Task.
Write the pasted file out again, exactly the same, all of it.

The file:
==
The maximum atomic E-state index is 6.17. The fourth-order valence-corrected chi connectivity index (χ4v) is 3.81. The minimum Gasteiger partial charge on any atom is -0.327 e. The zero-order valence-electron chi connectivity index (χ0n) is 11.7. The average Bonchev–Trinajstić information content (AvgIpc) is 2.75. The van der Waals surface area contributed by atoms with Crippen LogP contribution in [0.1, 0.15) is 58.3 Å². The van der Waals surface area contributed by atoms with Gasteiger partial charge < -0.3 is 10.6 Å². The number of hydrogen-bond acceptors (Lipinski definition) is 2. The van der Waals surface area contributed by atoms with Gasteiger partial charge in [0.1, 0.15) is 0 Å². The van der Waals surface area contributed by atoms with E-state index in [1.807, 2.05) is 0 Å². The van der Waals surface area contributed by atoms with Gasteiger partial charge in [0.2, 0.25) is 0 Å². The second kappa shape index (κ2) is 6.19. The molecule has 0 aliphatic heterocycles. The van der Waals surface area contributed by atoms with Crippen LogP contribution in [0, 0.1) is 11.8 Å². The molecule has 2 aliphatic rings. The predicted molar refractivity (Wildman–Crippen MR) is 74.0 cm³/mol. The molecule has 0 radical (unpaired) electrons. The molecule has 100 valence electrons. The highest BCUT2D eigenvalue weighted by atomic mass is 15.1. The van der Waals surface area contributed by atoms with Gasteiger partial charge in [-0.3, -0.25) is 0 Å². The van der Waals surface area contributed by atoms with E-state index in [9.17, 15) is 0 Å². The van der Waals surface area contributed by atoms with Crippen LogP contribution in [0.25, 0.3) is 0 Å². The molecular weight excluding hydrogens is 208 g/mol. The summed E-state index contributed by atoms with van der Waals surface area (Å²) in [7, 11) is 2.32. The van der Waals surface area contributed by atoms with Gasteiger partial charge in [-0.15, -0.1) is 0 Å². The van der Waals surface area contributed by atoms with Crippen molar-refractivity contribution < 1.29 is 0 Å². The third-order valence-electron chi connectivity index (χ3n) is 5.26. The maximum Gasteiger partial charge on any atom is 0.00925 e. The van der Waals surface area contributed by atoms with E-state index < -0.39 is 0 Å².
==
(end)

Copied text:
The maximum atomic E-state index is 6.17. The fourth-order valence-corrected chi connectivity index (χ4v) is 3.81. The minimum Gasteiger partial charge on any atom is -0.327 e. The zero-order valence-electron chi connectivity index (χ0n) is 11.7. The average Bonchev–Trinajstić information content (AvgIpc) is 2.75. The van der Waals surface area contributed by atoms with Crippen LogP contribution in [0.1, 0.15) is 58.3 Å². The van der Waals surface area contributed by atoms with Gasteiger partial charge < -0.3 is 10.6 Å². The number of hydrogen-bond acceptors (Lipinski definition) is 2. The van der Waals surface area contributed by atoms with Gasteiger partial charge in [0.1, 0.15) is 0 Å². The van der Waals surface area contributed by atoms with E-state index in [1.807, 2.05) is 0 Å². The van der Waals surface area contributed by atoms with Gasteiger partial charge in [0.2, 0.25) is 0 Å². The second kappa shape index (κ2) is 6.19. The molecule has 0 aliphatic heterocycles. The van der Waals surface area contributed by atoms with Crippen LogP contribution in [0, 0.1) is 11.8 Å². The molecule has 2 aliphatic rings. The predicted molar refractivity (Wildman–Crippen MR) is 74.0 cm³/mol. The molecule has 0 radical (unpaired) electrons. The molecule has 100 valence electrons. The highest BCUT2D eigenvalue weighted by atomic mass is 15.1. The van der Waals surface area contributed by atoms with Gasteiger partial charge in [-0.3, -0.25) is 0 Å². The van der Waals surface area contributed by atoms with E-state index in [9.17, 15) is 0 Å². The van der Waals surface area contributed by atoms with Crippen LogP contribution in [0.25, 0.3) is 0 Å². The molecular weight excluding hydrogens is 208 g/mol. The summed E-state index contributed by atoms with van der Waals surface area (Å²) in [7, 11) is 2.32. The van der Waals surface area contributed by atoms with Gasteiger partial charge in [-0.15, -0.1) is 0 Å². The van der Waals surface area contributed by atoms with Crippen molar-refractivity contribution < 1.29 is 0 Å². The third-order valence-electron chi connectivity index (χ3n) is 5.26. The maximum Gasteiger partial charge on any atom is 0.00925 e. The van der Waals surface area contributed by atoms with E-state index < -0.39 is 0 Å².